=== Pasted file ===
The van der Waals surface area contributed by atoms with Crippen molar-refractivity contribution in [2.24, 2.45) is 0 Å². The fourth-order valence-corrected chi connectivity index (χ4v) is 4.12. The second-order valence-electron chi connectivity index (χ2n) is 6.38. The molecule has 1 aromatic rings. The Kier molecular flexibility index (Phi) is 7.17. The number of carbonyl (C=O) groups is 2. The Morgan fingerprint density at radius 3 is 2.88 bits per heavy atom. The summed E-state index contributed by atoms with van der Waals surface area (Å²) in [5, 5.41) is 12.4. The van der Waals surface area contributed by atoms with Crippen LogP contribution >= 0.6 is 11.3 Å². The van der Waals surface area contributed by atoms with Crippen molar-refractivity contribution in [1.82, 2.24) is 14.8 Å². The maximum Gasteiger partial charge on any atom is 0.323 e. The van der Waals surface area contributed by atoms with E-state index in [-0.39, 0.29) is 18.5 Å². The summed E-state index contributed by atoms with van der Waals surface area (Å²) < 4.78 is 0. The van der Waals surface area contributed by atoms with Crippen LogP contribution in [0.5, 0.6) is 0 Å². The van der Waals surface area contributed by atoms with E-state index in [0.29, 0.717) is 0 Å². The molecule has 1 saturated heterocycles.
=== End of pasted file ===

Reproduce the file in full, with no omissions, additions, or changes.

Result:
The van der Waals surface area contributed by atoms with Crippen molar-refractivity contribution in [2.24, 2.45) is 0 Å². The fourth-order valence-corrected chi connectivity index (χ4v) is 4.12. The second-order valence-electron chi connectivity index (χ2n) is 6.38. The molecule has 1 aromatic rings. The Kier molecular flexibility index (Phi) is 7.17. The number of carbonyl (C=O) groups is 2. The Morgan fingerprint density at radius 3 is 2.88 bits per heavy atom. The summed E-state index contributed by atoms with van der Waals surface area (Å²) in [5, 5.41) is 12.4. The van der Waals surface area contributed by atoms with Crippen LogP contribution >= 0.6 is 11.3 Å². The van der Waals surface area contributed by atoms with Crippen molar-refractivity contribution in [1.82, 2.24) is 14.8 Å². The maximum Gasteiger partial charge on any atom is 0.323 e. The van der Waals surface area contributed by atoms with E-state index in [-0.39, 0.29) is 18.5 Å². The summed E-state index contributed by atoms with van der Waals surface area (Å²) < 4.78 is 0. The van der Waals surface area contributed by atoms with Crippen LogP contribution in [0.5, 0.6) is 0 Å². The van der Waals surface area contributed by atoms with E-state index in [0.29, 0.717) is 0 Å². The molecule has 1 saturated heterocycles.